Project Safe Childhood – Protecting Children for Sexual Predators – Comments by Teen Ethics Speaker Chuck Gallagher

A program in North Carolina is active in protecting children from sexual predators. Robert Martin Kutzer, age 32 from Leicester, North Carolina, was convicted of online enticement of a minor to engage in an unlawful sex act.

The jury found that Kutzer engaged in several online chat conversations with an undercover detective from the Buncombe County Sheriff’s Office in a Yahoo! chat room. Evidence also showed that the defendant believed the detective to be a 14-year-old girl from Buncombe County. The jury heard evidence that Kutzer steered the online conversation to the topic of sex and that the defendant was responsible for injecting explicit and sexually graphic content into the online chat and that the defendant then arranged to meet this person whom he believed to be a 14-year-old girl. Robert Martin Kutzer was taken into custody by United States Marshals following the pronouncement of the verdict on Friday, January 25, 2007.

This federal prosecution was brought as part of Project Safe Childhood, a nationwide initiative designed to protect children from online exploitation and abuse. Led by the U.S. Attorneys Offices, Project Safe Childhood marshals federal, state, and local resources to better locate, apprehend, and prosecute individuals who exploit children via the Internet, as well as identify and rescue victims.

The online enticement charge carries a mandatory minimum penalty of ten years in prison and a maximum statutory penalty of life in prison. In July of 2006 the mandatory minimum penalty for this crime was increased from five to ten years via The Adam Walsh Child Protection and Safety Act of 2006. There is no possibility of parole in the federal system.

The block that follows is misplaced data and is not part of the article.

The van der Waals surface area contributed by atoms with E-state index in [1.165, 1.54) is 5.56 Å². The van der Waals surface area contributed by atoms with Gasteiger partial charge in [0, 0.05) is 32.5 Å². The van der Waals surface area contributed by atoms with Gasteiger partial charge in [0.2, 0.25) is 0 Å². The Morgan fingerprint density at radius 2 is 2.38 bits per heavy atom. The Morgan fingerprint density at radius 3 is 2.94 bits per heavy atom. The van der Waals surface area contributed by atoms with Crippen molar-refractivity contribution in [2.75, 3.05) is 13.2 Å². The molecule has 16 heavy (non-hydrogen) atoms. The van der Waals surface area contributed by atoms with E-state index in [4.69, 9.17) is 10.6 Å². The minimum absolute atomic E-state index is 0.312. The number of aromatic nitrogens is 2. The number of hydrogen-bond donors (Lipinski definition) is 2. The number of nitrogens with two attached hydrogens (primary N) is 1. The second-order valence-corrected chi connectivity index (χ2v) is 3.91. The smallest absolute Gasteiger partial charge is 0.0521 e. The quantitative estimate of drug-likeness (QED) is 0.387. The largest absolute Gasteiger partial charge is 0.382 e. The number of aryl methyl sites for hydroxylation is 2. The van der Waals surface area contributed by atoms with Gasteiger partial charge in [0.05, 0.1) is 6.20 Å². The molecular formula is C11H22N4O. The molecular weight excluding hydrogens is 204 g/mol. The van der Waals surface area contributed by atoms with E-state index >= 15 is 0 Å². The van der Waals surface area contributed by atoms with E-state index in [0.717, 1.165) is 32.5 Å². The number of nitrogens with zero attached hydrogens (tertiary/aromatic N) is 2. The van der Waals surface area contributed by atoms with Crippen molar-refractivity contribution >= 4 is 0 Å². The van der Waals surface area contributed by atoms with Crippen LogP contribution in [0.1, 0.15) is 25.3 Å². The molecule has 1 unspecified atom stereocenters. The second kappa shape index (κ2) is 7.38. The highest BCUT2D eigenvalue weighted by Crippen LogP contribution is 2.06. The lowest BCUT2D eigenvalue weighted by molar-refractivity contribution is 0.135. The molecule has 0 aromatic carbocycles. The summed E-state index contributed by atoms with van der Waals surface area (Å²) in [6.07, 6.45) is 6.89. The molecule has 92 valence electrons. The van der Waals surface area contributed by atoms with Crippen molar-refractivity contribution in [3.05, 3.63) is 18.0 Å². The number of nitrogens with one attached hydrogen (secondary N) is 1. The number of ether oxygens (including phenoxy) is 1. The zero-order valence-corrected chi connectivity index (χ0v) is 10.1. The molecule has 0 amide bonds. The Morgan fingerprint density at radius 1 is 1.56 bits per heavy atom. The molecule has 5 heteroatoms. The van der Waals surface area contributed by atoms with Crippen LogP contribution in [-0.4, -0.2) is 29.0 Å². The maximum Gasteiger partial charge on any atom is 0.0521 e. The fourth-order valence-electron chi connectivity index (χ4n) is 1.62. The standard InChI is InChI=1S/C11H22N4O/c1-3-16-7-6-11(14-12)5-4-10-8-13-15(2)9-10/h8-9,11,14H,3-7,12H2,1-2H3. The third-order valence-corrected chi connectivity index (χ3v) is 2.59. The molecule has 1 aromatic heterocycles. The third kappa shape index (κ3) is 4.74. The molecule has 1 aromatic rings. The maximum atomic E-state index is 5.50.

There are many concerns in our environment today about social networking – something that adults don’t feel comfortable with in general. Sites such as MySpace and Facebook make it easy for teens to post and share personal information, pictures, and video, which change the environment for the predators to function.

Years back, for most adults with teenage children, we advised our kids to avoid talking to strangers. Frankly, the place(s) where predators sought their prey was limited to physical gathering spots for children and teens. Today, however, the pond is much different. Today, the predator is not limited to the physical location of the kids, they, instead, prey in the much larger pond of the internet. Unfortunately, adults don’t know how to monitor that environment and the kids feel safe at home with their social networking sites – assuming that most people are honest. Reality is that most kids are unsuspecting and vulnerable. Teenage girls are particularly at risk of online sexual exploitation. A recent study by University of New Hampshire researchers for National Center for Missing and Exploited Children found that of the approximately one in seven youth who received a sexual solicitation or approach over the Internet, 70 percent were girls.

Chuck Gallagher, Ethics Speaker

As a teen ethics speaker (www.chuckgallagher.com) I address teens and young adults about the effects of the choices that they make. Every choice has a consequence. More importantly, however, I have recently begun a series of programs aimed at educating parents about social networking, the internet and how to help keep kids safe. For information contact me at www.chuckgallagher.com.

Project Safe Childhood Press Releases for January 2008:

Comments or questions are welcome!

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